Soon, we will be working on derby cars, so, I better get to cleaning out my shop, huh?

-- http://www.ahomespecialist.net, Making design and application one. †

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poopiekat

4224 posts in 3195 days


#4 posted 03-07-2011 07:29 PM

Dennis: Be sure to hog out the underside of your derby car, so that you may stuff it with pennies up to the legal weight. Chuck your nail/axles in the drill press and file off any burrs that interfere with smooth rolling, and that goes for nubs on the tire treads too. Best woodworking of all, when mentoring kids! Woodworking is only a medium with which you can channel your joy, and define your real purpose in life. To expect more from it in this day and age may disappoint you.

-- Einstein: "The intuitive mind is a sacred gift, and the rational mind is a faithful servant. We have created a society that honors the servant and has forgotten the gift." I'm Poopiekat!!

View Bertha's profile

Bertha

13003 posts in 2153 days


#5 posted 03-07-2011 07:50 PM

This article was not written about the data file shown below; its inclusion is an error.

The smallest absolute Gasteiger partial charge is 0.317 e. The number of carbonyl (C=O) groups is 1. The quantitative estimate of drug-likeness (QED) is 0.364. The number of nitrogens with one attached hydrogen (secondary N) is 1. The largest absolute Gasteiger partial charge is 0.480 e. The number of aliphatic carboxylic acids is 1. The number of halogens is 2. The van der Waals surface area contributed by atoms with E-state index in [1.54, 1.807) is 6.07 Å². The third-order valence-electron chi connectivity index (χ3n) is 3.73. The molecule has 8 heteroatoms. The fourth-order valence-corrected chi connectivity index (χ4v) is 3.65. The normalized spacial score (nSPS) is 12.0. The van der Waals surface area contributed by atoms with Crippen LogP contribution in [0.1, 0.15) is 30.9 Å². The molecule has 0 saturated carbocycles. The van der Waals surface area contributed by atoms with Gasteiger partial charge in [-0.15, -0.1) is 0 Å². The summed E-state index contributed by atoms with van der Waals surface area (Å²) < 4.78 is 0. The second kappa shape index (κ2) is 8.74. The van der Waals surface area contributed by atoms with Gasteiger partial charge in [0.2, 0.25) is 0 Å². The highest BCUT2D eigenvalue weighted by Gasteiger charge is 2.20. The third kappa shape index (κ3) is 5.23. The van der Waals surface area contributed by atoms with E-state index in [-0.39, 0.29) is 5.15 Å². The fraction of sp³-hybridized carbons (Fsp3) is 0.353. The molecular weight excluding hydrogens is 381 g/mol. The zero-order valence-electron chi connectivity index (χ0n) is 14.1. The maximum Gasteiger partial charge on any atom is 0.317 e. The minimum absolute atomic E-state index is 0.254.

Hey! I got DQ’d for melting fishing weights into my derby car. I still hold the grudge 30 years later, so much so that I load my truck with sandbags year round. Nothing they can do to stop me now! :)

-- My dad and I built a 65 chev pick up.I killed trannys in that thing for some reason-Hog

View Dennis Fletcher's profile

Dennis Fletcher

467 posts in 2515 days


#6 posted 03-07-2011 08:03 PM

Actually, this is our 3rd year for my oldest son and i, 2nd year for my middle son and I. My youngest will not be ready for about 3 more years or so, guess that gives me plenty of time to practice, huh?

We work hard to win, but, it is not everything to us. The process of making the car is the best, getting to race it is just a plus, winning would just be icing.

However, enough of me hijacking this thread, i definitely didn’t mean too, so sorry.

-- http://www.ahomespecialist.net, Making design and application one. †

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poopiekat

4224 posts in 3195 days


#7 posted 03-07-2011 09:06 PM

Never a problem, Dennis! As I understand it, adding weight to a derby car is okay, as long as the total weight does not exceed a certain limit. It ties in directly with the point I’ve made above, that is, to be able to do a woodworking procedure out of necessity, liesure, or for mentoring kids and bonding/skillbuilding. It’s all of great value, and yet has no correlation in dollars and cents.